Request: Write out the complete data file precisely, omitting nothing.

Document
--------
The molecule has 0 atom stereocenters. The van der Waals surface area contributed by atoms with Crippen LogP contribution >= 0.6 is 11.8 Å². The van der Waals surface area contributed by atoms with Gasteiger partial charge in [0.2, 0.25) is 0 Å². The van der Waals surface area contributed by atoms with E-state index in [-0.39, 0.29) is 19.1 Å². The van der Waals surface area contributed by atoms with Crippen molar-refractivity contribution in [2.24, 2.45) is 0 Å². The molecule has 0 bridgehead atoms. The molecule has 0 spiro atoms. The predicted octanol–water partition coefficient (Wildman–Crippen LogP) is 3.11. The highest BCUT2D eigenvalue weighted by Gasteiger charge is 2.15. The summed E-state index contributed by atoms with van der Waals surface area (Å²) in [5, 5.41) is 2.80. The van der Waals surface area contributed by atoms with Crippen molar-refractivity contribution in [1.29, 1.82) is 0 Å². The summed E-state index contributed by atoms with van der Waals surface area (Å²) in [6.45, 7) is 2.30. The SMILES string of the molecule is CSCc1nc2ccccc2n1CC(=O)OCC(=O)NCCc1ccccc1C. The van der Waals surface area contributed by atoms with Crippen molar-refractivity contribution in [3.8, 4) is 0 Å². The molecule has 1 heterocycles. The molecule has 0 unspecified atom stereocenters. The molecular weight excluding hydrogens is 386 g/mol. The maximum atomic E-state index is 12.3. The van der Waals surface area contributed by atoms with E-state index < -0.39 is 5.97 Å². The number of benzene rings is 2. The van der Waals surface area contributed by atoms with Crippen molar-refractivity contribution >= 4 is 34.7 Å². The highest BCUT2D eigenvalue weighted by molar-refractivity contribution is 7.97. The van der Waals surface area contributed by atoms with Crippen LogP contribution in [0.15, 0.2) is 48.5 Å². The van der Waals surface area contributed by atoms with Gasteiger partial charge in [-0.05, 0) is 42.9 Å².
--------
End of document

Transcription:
The molecule has 0 atom stereocenters. The van der Waals surface area contributed by atoms with Crippen LogP contribution >= 0.6 is 11.8 Å². The van der Waals surface area contributed by atoms with Gasteiger partial charge in [0.2, 0.25) is 0 Å². The van der Waals surface area contributed by atoms with E-state index in [-0.39, 0.29) is 19.1 Å². The van der Waals surface area contributed by atoms with Crippen molar-refractivity contribution in [2.24, 2.45) is 0 Å². The molecule has 0 bridgehead atoms. The molecule has 0 spiro atoms. The predicted octanol–water partition coefficient (Wildman–Crippen LogP) is 3.11. The highest BCUT2D eigenvalue weighted by Gasteiger charge is 2.15. The summed E-state index contributed by atoms with van der Waals surface area (Å²) in [5, 5.41) is 2.80. The van der Waals surface area contributed by atoms with Crippen molar-refractivity contribution in [1.29, 1.82) is 0 Å². The summed E-state index contributed by atoms with van der Waals surface area (Å²) in [6.45, 7) is 2.30. The SMILES string of the molecule is CSCc1nc2ccccc2n1CC(=O)OCC(=O)NCCc1ccccc1C. The van der Waals surface area contributed by atoms with Crippen molar-refractivity contribution in [3.8, 4) is 0 Å². The molecule has 1 heterocycles. The molecule has 0 unspecified atom stereocenters. The molecular weight excluding hydrogens is 386 g/mol. The maximum atomic E-state index is 12.3. The van der Waals surface area contributed by atoms with E-state index < -0.39 is 5.97 Å². The number of benzene rings is 2. The van der Waals surface area contributed by atoms with Crippen molar-refractivity contribution >= 4 is 34.7 Å². The highest BCUT2D eigenvalue weighted by molar-refractivity contribution is 7.97. The van der Waals surface area contributed by atoms with Crippen LogP contribution in [0.15, 0.2) is 48.5 Å². The van der Waals surface area contributed by atoms with Gasteiger partial charge in [-0.05, 0) is 42.9 Å².